Bright golden red. Their tangy taste mellow at maturity. Excellent for snacks and all culinary uses. Developed in 1942. Ripens in late September.
Deep red skin brushed with gold and green. The Empire is mildly tart-sweet and has juicy quality dessert apple, good for all culinary uses. A newer variety introduced in 1966 from McIntosh and Delicious parents. Ripens late September.
Green with yellow highlights. Tangy sweet. Best for cooking and baking. Dates back to 1700. Ripens in September.
Deep red over yellow skin. Produced from a 1960 cross of Macoun and Honey-gold. Exceptionally crisp and juicy texture. Its flesh is cream colored and coarse. A large apple excellent for desserts. Ripens late September.
Red and green skin. Juicy, tart-sweet taste is good for snacks and salads. Introduced in 1936. Ripens in late September.
Red blush with green and yellow stripes. Crisp, firm, juicy flesh. Developed in Japan in 1939. Ripens in October.
Bright red with gold. Crisp and juicy, Jonagolds are good fresh, in salads, and for cooking and baking. Introduced in 1968 from Golden Delicious and Jonathan parents. Ripens in October.
Eastern Red Delicious
The unique shape of this red apple tapers to a five-knobbed base. Sweet, tender and juicy. Best for crunching out of hand and in fruit cups and salads. Developed in 1872, Red Delicious is America’s most plentifully grown apple. Ripens early October.
Golden or light-green, with pink blush. Tender, mellow, sweet. Wonderful fresh and in salads. Developed in 1912. Ripens in October.
A medium large, bright red, round apple with a slightly tart taste. Rome is considered on eof the finest baking apples available. First propagated from seed in 1828. Ripens mid-October.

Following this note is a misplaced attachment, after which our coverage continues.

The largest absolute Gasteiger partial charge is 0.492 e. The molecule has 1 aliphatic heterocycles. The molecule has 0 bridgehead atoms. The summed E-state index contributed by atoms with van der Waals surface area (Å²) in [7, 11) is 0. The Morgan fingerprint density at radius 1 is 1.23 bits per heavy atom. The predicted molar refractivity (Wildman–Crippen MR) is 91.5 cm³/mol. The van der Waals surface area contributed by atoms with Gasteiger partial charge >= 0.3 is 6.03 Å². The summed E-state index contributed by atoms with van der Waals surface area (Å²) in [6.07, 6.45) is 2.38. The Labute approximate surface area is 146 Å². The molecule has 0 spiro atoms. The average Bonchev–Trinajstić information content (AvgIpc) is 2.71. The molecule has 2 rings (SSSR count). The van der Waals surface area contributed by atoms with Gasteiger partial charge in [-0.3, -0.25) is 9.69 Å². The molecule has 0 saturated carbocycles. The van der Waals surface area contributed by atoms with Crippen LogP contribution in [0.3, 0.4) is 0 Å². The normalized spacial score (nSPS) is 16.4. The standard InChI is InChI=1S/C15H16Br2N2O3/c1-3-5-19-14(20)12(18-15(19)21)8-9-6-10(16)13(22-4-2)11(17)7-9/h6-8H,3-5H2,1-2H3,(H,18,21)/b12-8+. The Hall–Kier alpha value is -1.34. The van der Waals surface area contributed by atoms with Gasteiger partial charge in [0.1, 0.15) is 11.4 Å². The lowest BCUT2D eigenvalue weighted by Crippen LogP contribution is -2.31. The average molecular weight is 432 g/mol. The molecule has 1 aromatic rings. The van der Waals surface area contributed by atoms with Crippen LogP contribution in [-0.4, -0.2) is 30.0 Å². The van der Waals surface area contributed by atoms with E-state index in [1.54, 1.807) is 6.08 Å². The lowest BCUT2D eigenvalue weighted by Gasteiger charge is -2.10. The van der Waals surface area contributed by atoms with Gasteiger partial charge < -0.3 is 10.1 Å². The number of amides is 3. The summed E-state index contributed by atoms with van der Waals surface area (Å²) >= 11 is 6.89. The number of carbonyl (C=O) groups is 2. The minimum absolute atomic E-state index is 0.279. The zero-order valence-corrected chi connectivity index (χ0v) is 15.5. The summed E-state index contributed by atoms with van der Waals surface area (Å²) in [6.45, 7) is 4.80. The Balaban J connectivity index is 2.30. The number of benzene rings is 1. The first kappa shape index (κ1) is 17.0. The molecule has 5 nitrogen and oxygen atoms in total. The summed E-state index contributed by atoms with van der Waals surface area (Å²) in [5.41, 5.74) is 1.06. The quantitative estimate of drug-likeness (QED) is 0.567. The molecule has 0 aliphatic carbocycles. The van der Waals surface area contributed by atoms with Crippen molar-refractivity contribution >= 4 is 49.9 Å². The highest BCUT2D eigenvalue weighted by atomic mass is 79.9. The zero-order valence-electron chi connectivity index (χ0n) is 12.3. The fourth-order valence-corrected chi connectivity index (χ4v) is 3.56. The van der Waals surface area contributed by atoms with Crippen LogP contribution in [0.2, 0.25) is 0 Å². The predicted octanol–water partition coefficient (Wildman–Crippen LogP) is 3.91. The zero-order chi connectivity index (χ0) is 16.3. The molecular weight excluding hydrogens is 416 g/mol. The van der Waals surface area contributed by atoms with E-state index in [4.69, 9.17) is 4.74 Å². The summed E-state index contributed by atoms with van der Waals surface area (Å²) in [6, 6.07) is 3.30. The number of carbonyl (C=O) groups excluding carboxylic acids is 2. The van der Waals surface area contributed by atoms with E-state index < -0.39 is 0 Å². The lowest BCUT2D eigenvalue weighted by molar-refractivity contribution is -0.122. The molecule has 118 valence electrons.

Green-yellow skin witha red semi-stripe. Flesh is cream-colored, sweet and juicy. Introduced in a 1978, a cross between a Macoun and Purdue. An all-purpose apple. Ripens in early October.
Greenish yellow to yellow. Good for cooking. Introduced in U.S. in 1968. Ripens mid-October.
You can find recipes for all varieties here: http://www.ctapples.org/#!recipes/c1ydi. I used a mixture of the apples we picked to make homemade applesauce and it was so good! (see below)
Homemade Applesauce Recipe
Makes 6 servings (baed on a two tablespoon serving size)
1. I chose only three apples because they were so big.
2. Peel the apples and slice them.
3. Put the apples in a pot over medium heat and sprinkle cinnamon and sugar over them. I used a premixed cinnamon/sugar that we bought at the farm. Stir to mix the cinnamon and sugar in well with the apples.
4. Cover and cook over medium/low heat, stirring frequently.
5. When apples are soft and tender, you can use a fork or a potato masher to mash the apples into a sauce.
6. Mix well and serve warm or cold.
Last night at 5:15 pm, I had to come up with dinner. So as I browsed the pantry, I saw some leftover tortilla chips and thought – Nachos! I happened to have most of what I needed to make them, but usually this takes some planning so you can put on exactly what you like. When I do plan to make these, I like to use Tostitos Garlic and Black Bean chips as the base. They are packed with flavor and taste so good with the toppings I use. The toppings are also up to you and your preference. I have used salsa, black beans, ground beef…you can use chicken, chili, jalapeños, other types of beans, the possibilities are endless. Last night’s recipe I used regular tortilla chips, blue corn tortilla chips, chopped tomato, fresh scallion, Mexican blend cheese and chopped black olives.
I hate it when you order nachos and after you get through the top layer, its just a pile of chips so I make mine in layers. First I place a layer of chips. and then repeat.
Then I put a layer of cheese and some toppings.
Repeat with chips, cheese and toppings.
I bake them on 350 degrees for about 10 minutes or until cheese is melted. I serve them with a side of sour cream, but you can also do a side of salsa and/or guacamole. We place the trays on the counter and stand around eating them family style. Yum!